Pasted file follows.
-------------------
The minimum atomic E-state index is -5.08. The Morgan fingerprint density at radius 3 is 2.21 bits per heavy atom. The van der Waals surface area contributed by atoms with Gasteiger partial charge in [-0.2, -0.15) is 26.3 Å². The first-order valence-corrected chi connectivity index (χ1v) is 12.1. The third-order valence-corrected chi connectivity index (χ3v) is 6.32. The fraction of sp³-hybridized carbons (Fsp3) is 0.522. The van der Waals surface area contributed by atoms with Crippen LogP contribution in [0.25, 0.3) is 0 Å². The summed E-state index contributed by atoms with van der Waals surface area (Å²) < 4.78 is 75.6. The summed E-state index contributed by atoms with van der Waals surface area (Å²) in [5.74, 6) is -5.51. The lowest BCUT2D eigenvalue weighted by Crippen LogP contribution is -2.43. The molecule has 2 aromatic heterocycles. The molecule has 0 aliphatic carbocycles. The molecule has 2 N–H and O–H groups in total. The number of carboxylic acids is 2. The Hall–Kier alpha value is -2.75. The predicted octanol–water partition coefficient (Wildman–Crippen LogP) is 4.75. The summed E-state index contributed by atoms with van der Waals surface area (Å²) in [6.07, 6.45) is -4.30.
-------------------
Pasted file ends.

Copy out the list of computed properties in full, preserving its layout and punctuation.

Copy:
The minimum atomic E-state index is -5.08. The Morgan fingerprint density at radius 3 is 2.21 bits per heavy atom. The van der Waals surface area contributed by atoms with Gasteiger partial charge in [-0.2, -0.15) is 26.3 Å². The first-order valence-corrected chi connectivity index (χ1v) is 12.1. The third-order valence-corrected chi connectivity index (χ3v) is 6.32. The fraction of sp³-hybridized carbons (Fsp3) is 0.522. The van der Waals surface area contributed by atoms with Crippen LogP contribution in [0.25, 0.3) is 0 Å². The summed E-state index contributed by atoms with van der Waals surface area (Å²) < 4.78 is 75.6. The summed E-state index contributed by atoms with van der Waals surface area (Å²) in [5.74, 6) is -5.51. The lowest BCUT2D eigenvalue weighted by Crippen LogP contribution is -2.43. The molecule has 2 aromatic heterocycles. The molecule has 0 aliphatic carbocycles. The molecule has 2 N–H and O–H groups in total. The number of carboxylic acids is 2. The Hall–Kier alpha value is -2.75. The predicted octanol–water partition coefficient (Wildman–Crippen LogP) is 4.75. The summed E-state index contributed by atoms with van der Waals surface area (Å²) in [6.07, 6.45) is -4.30.